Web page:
The Transfiguration of Our Lord| Rev. Rolf Preus| January 28, 2007
“While he was still speaking, behold, a bright cloud overshadowed them; and suddenly a voice came out of the cloud, saying, ‘This is My beloved Son, in whom I am well pleased. Hear Him!’” Matthew 17:5
Jesus said to Thomas, “Blessed are those who have not seen and yet have believed.” St. Paul writes, “Faith comes by hearing, and hearing by the word of God.” We want to see. God says no. I won’t show you. I’ll tell you. Take my word for it.
But sometimes we do get to see. Peter, James, and John got to see. Jesus took them apart from the twelve. They went up on a high mountain. There, as Peter, James, and John looked on, Jesus was transfigured. He had hidden His divine glory underneath a humble covering. Now He let it shine. His true deity shone forth. He had already shown His glory by His many miracles. Now He revealed His glory in His very appearance. His face shone like the sun. His clothes became as white as light. The glory that he had shared from eternity with His Father was clearly revealed.
What a vision! They witnessed with their own eyes the pure and holy and beautiful glory of the God become man. More than that, the two great Old Testament prophets were there with him. Moses and Elijah were talking with Jesus. St. Luke records for us that they were talking about Christ’s impending death. While enjoying His native glory Jesus was talking with the prophets about His impending shame. His glory would be hidden under deep suffering. He would fulfill the prophecy of Isaiah who wrote: “So His visage was marred more than any man.” (Isaiah 52:14) He appeared to be a beautiful Savior on the Mount of Transfiguration, but no souls would be saved there as His glory shone forth like the sun. Salvation would require Jesus to embrace the shame of the cross.
So stop all that foolish talk about building tabernacles. In fact, stop talking altogether and listen. Hear Him. Listen to what He has to say. You can’t listen while you’re talking. You can’t listen while you’re building. You need to settle down, be quiet, and listen. Listen to Jesus.
This is where faith is born. Faith doesn’t come from seeing glorious sights. Not even a vision of Christ displaying the pure beauty of His glorious majesty will do. Faith doesn’t come from having a mountain top experience. No, faith is born when we are rendered blind and mute and helpless. Then we listen. We listen to Jesus.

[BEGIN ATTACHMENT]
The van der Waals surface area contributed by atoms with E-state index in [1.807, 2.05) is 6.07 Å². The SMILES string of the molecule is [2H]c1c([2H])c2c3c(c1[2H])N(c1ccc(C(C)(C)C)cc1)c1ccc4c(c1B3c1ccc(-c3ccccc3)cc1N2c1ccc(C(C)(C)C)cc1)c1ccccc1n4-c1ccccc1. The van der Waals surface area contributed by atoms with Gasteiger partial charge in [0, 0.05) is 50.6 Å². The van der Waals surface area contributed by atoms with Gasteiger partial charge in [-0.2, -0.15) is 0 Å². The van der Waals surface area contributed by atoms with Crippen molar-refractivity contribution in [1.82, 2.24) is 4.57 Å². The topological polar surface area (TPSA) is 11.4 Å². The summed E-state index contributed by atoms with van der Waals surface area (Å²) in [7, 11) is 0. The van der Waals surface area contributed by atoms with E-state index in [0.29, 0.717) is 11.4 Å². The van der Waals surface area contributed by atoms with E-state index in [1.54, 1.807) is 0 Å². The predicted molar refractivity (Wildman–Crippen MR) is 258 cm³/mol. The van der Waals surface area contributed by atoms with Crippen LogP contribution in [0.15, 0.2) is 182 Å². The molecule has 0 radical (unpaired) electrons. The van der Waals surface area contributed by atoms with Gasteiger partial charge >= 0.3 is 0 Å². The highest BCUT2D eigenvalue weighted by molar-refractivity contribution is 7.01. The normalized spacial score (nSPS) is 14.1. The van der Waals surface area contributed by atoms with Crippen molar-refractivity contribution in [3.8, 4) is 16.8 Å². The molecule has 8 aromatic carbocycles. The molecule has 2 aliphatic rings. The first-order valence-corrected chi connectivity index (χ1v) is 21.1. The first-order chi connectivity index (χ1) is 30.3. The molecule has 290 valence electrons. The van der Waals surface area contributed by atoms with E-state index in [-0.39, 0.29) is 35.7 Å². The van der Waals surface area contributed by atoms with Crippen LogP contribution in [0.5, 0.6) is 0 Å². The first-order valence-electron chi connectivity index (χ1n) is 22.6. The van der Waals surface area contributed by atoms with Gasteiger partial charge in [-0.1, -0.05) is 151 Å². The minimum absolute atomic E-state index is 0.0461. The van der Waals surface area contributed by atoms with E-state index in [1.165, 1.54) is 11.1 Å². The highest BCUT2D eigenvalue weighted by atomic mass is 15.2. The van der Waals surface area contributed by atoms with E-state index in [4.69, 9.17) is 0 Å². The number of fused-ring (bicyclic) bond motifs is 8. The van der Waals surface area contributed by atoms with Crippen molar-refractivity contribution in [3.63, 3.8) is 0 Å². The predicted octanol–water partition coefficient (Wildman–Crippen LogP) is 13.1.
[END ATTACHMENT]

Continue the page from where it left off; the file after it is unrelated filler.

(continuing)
The Father identifies Jesus as His beloved Son. But He does more than identify Him. He gives His public stamp of approval upon Him. He says, “This is my beloved Son in whom I am well pleased. The glory revealed on the mountain displays an innocence that brings joy to God the Father. The Father beholds His only begotten Son and is happy with what He sees. The Father sees more than the eternal glory He has shared with His only begotten Son from eternity. He sees as well an obedience that is unparalleled. He sees the pure and flawless righteousness that marks Christ’s life. He sees the one and only righteous man. He sees Him whose righteousness becomes the robe with which the Holy Christian Church is clothed. Now listen, Peter. Listen, James. Listen, John. Listen, dear Christian, whoever you are. Listen to Him whose righteousness is your royal robe. Listen to the One whose glory is from eternity. Listen to the One who leaves the Mount of Transfiguration to go to the Mount Calvary.
Today is the last Sunday of the Epiphany season. Epiphany is followed by three Sundays known as pre-Lent. This is followed by Lent. The theme of Epiphany is the manifestation of Christ’s glory. The Transfiguration of Christ before the three disciples epitomizes Epiphany. We think of St. John’s words, “We beheld His glory, the glory as of the only begotten of the Father, full of grace and truth.”
But the vision of glory could not last. This we must know. But it’s a bitter lesson to learn. It can be downright painful. Living in glory is much more enjoyable than living under the cross. But the true value of our lives is hidden under suffering. It is hidden under Christ’s suffering and our own.